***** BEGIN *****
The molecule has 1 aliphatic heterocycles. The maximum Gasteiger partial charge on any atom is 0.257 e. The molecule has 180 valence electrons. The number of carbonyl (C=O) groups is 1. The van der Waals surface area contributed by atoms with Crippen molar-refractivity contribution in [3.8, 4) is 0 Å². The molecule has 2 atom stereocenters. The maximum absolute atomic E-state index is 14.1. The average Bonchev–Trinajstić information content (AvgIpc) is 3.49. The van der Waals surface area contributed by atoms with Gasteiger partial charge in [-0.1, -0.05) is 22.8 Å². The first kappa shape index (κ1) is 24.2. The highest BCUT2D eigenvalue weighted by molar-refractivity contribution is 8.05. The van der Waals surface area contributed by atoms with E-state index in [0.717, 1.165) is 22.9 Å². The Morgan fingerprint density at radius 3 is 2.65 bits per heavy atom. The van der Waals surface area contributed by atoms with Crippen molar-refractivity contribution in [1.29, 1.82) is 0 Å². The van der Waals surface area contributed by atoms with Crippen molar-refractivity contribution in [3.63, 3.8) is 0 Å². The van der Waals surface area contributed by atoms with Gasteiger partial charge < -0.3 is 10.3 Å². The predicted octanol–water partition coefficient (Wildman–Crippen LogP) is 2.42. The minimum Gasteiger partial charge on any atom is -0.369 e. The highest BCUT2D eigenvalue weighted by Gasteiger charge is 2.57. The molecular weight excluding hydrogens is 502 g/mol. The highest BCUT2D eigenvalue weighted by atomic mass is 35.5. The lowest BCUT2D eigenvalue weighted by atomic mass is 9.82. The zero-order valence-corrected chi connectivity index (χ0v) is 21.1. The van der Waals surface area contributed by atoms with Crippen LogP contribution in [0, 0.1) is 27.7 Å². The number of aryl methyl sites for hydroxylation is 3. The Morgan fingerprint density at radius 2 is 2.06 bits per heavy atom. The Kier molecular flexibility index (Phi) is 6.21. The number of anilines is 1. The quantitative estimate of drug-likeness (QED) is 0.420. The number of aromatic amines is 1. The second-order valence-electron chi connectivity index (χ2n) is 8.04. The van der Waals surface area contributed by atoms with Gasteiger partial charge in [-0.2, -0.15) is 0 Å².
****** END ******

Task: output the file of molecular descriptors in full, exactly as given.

The molecule has 1 aliphatic heterocycles. The maximum Gasteiger partial charge on any atom is 0.257 e. The molecule has 180 valence electrons. The number of carbonyl (C=O) groups is 1. The van der Waals surface area contributed by atoms with Crippen molar-refractivity contribution in [3.8, 4) is 0 Å². The molecule has 2 atom stereocenters. The maximum absolute atomic E-state index is 14.1. The average Bonchev–Trinajstić information content (AvgIpc) is 3.49. The van der Waals surface area contributed by atoms with Gasteiger partial charge in [-0.1, -0.05) is 22.8 Å². The first kappa shape index (κ1) is 24.2. The highest BCUT2D eigenvalue weighted by molar-refractivity contribution is 8.05. The van der Waals surface area contributed by atoms with E-state index in [0.717, 1.165) is 22.9 Å². The Morgan fingerprint density at radius 3 is 2.65 bits per heavy atom. The van der Waals surface area contributed by atoms with Crippen molar-refractivity contribution in [1.29, 1.82) is 0 Å². The van der Waals surface area contributed by atoms with Crippen molar-refractivity contribution in [3.63, 3.8) is 0 Å². The van der Waals surface area contributed by atoms with Gasteiger partial charge < -0.3 is 10.3 Å². The predicted octanol–water partition coefficient (Wildman–Crippen LogP) is 2.42. The minimum Gasteiger partial charge on any atom is -0.369 e. The highest BCUT2D eigenvalue weighted by Gasteiger charge is 2.57. The molecular weight excluding hydrogens is 502 g/mol. The highest BCUT2D eigenvalue weighted by atomic mass is 35.5. The lowest BCUT2D eigenvalue weighted by atomic mass is 9.82. The zero-order valence-corrected chi connectivity index (χ0v) is 21.1. The van der Waals surface area contributed by atoms with Crippen LogP contribution in [0, 0.1) is 27.7 Å². The number of aryl methyl sites for hydroxylation is 3. The Morgan fingerprint density at radius 2 is 2.06 bits per heavy atom. The Kier molecular flexibility index (Phi) is 6.21. The number of anilines is 1. The quantitative estimate of drug-likeness (QED) is 0.420. The number of aromatic amines is 1. The second-order valence-electron chi connectivity index (χ2n) is 8.04. The van der Waals surface area contributed by atoms with Gasteiger partial charge in [-0.2, -0.15) is 0 Å².